Rims: Alloys for Looks, Steel for Strength
Rims: Alloys for Looks, Steel for Strength
There are hundreds of wheels on the automotive market. Most differences among them are cosmetic. Which material makes the best wheel is debatable. Most common wheels are steels or aluminum alloys. Carbon fiber wheels are available but financially unaffordable for most drivers.
Although steel is an alloy (iron + carbon), the term “alloy wheel” is usually referred to wheels made from iron free materials. Alloys are now mostly standard for their cosmetic and performance superiorities. Aluminum alloys can be cast and worked in many more forms and shapes than can steels to give cars more unique looks and owners more chances for customized designs. Aluminum/nickel alloys, much lighter than steels, make performance more agile and acceleration faster. Cars on alloys generally outperform those on steels.
One-piece cast alloys are the most usual. Up to a third lighter than steels, resistant to bending, and moderately priced, they are fine for virtually all uses. Two-piece alloys have cast centers and spun rims held together by welds, rivets, even nuts and bolts. Their construction makes these wheels strong and lightweight, but they bend easily and repairs are difficult. Forged aluminum alloys are stronger than steels, lighter than most cast alloys, and the most expensive.
READ MORE: Casting VS Forging
Carbon fiber wheels are very rare. Extremely light in weight, less than half that of steels of the same size, they may break if not constructed specially for off-road use.
Alloys bend and buckle more easily than do steels under impacts and will crack if stressed too far. Pliability versus brittleness depends on the proportion of nickel to aluminum in the alloy. Nickel adds weight and makes alloys stiffer and more brittle. Less nickel makes a lighter wheel that bends more easily. Pressure forging also affects durability.
Aluminum wheels are available in far more sizes and designs and are superior in performance and ride quality. Aluminum wheels are lighter, they have less inertia, and they respond to road conditions more quickly. Lighter wheels also improve fuel economy in needing less energy to move them.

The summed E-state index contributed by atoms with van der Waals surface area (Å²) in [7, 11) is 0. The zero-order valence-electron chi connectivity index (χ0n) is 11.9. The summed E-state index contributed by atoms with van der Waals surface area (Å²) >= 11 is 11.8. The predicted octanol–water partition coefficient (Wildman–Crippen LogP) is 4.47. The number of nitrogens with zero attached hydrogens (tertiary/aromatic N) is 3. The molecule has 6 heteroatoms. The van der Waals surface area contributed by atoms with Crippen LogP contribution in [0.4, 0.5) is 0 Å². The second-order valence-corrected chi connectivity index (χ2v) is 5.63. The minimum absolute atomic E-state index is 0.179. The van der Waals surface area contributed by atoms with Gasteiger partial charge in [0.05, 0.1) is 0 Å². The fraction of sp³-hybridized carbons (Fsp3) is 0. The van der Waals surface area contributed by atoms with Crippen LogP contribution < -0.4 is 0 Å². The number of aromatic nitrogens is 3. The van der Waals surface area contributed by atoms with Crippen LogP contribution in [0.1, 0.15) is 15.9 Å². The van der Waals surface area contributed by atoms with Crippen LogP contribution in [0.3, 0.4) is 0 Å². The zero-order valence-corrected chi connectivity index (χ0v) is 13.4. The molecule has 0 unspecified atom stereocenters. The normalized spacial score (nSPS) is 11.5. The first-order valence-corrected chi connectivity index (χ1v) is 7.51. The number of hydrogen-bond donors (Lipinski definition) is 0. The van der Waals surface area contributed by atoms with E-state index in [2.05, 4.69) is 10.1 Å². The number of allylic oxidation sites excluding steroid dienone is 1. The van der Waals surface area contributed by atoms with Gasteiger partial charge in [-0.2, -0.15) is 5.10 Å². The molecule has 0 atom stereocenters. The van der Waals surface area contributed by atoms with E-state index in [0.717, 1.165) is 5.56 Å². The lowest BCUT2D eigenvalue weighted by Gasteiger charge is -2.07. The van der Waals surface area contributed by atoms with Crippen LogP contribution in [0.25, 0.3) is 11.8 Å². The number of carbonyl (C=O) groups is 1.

Most wheels are steels, a stamped inner part and a rolled outer rim welded together. The construction is strong, easy to maintain and repair, and cheap to fabricate. A disadvantage of steels is the effect of added weight on performance. The wheel is a dynamic part of the vehicle, and cars on alloys accelerate faster and stop sooner.
The weight of car wheels, tires, and brakes is unsprung, not buoyed or cushioned by the suspension springs. Unsprung weight affects car handling much more than would the same amount of weight above the springs, and even a small amount of added weight can have undesirable effects. But steels are stronger, do not bend easily, and almost never crack.
Installing steels on a car that had alloys adds unsprung weight that retards acceleration, hampers agility, lowers the center of gravity, and generally dampens performance. In winter driving, however, these effects may be advantageous. Heavier wheels give tires added traction in the snow. (need more traction in winter conditions? READ MORE: The Difference Between Winter and Summer Tires)
Steels are typically 16 inches or less in diameter. There are a very few 17-inch steels but no known 18-inchers. Eighteen-inch steels would be no doubt extremely and impractically heavy.
Steels are usually 75 – 80 percent less expensive than are alloys, making them economical spares and inexpensive replacements for wheels damaged beyond repair.
Despite some contrary claims, steels are far stronger than are any aluminum alloys as a wheel material, especially cast alloys. Aluminum fatigues very quickly after repeated loads, but steels endure almost indefinitely. Steels can sustain a blow, bounce back into shape, and be repaired if dented. Steels are about a third heavier but cost about half or a third as much as aluminum. Low price and high durability combined with low maintenance cost make steels favored for most uses as the more practical material.
Alloys are the clear choice when performance or appearance is what the driver wants. Steels are generally better for all-business, no-nonsense daily drivers with cars not made to compete in auto shows or races. They may be most useful as an extra set of winter wheels (less spinning due extra weight, hydrosol damage from winter road maintance, etc.).